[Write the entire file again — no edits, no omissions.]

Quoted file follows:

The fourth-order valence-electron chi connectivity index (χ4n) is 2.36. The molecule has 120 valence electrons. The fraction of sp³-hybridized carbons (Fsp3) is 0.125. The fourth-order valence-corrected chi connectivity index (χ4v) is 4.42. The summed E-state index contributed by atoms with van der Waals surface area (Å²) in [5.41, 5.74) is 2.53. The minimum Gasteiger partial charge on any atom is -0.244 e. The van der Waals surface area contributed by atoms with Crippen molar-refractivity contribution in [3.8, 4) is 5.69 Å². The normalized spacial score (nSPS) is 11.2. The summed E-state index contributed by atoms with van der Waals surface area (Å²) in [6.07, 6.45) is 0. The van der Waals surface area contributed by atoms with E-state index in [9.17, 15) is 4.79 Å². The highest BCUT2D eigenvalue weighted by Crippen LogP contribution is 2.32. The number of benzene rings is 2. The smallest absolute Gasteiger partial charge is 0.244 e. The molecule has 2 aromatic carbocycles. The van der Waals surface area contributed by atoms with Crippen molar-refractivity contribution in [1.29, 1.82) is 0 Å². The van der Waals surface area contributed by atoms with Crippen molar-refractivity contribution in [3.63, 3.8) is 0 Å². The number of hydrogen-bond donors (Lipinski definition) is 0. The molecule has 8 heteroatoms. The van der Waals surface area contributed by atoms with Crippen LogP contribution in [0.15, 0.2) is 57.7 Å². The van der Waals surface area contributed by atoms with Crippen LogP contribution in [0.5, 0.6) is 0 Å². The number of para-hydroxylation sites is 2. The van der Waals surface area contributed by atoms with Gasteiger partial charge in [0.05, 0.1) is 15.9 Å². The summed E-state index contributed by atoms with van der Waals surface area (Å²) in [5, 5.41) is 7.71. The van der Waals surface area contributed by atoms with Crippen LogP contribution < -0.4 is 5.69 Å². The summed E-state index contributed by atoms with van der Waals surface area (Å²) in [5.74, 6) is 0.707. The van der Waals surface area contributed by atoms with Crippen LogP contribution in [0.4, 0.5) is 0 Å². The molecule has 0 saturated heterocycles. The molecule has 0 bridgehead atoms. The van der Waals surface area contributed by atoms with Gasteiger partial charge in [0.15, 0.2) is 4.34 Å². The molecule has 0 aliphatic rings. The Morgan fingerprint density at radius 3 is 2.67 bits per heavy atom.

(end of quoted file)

The fourth-order valence-electron chi connectivity index (χ4n) is 2.36. The molecule has 120 valence electrons. The fraction of sp³-hybridized carbons (Fsp3) is 0.125. The fourth-order valence-corrected chi connectivity index (χ4v) is 4.42. The summed E-state index contributed by atoms with van der Waals surface area (Å²) in [5.41, 5.74) is 2.53. The minimum Gasteiger partial charge on any atom is -0.244 e. The van der Waals surface area contributed by atoms with Crippen molar-refractivity contribution in [3.8, 4) is 5.69 Å². The normalized spacial score (nSPS) is 11.2. The summed E-state index contributed by atoms with van der Waals surface area (Å²) in [6.07, 6.45) is 0. The van der Waals surface area contributed by atoms with E-state index in [9.17, 15) is 4.79 Å². The highest BCUT2D eigenvalue weighted by Crippen LogP contribution is 2.32. The number of benzene rings is 2. The smallest absolute Gasteiger partial charge is 0.244 e. The molecule has 2 aromatic carbocycles. The van der Waals surface area contributed by atoms with Crippen molar-refractivity contribution in [1.29, 1.82) is 0 Å². The van der Waals surface area contributed by atoms with Crippen molar-refractivity contribution in [3.63, 3.8) is 0 Å². The number of hydrogen-bond donors (Lipinski definition) is 0. The molecule has 8 heteroatoms. The van der Waals surface area contributed by atoms with Crippen LogP contribution in [0.15, 0.2) is 57.7 Å². The van der Waals surface area contributed by atoms with Crippen LogP contribution in [0.5, 0.6) is 0 Å². The number of para-hydroxylation sites is 2. The van der Waals surface area contributed by atoms with Gasteiger partial charge in [0.05, 0.1) is 15.9 Å². The summed E-state index contributed by atoms with van der Waals surface area (Å²) in [5, 5.41) is 7.71. The van der Waals surface area contributed by atoms with Crippen LogP contribution < -0.4 is 5.69 Å². The summed E-state index contributed by atoms with van der Waals surface area (Å²) in [5.74, 6) is 0.707. The van der Waals surface area contributed by atoms with Crippen LogP contribution in [0.4, 0.5) is 0 Å². The molecule has 0 saturated heterocycles. The molecule has 0 bridgehead atoms. The van der Waals surface area contributed by atoms with Gasteiger partial charge in [0.15, 0.2) is 4.34 Å². The molecule has 0 aliphatic rings. The Morgan fingerprint density at radius 3 is 2.67 bits per heavy atom.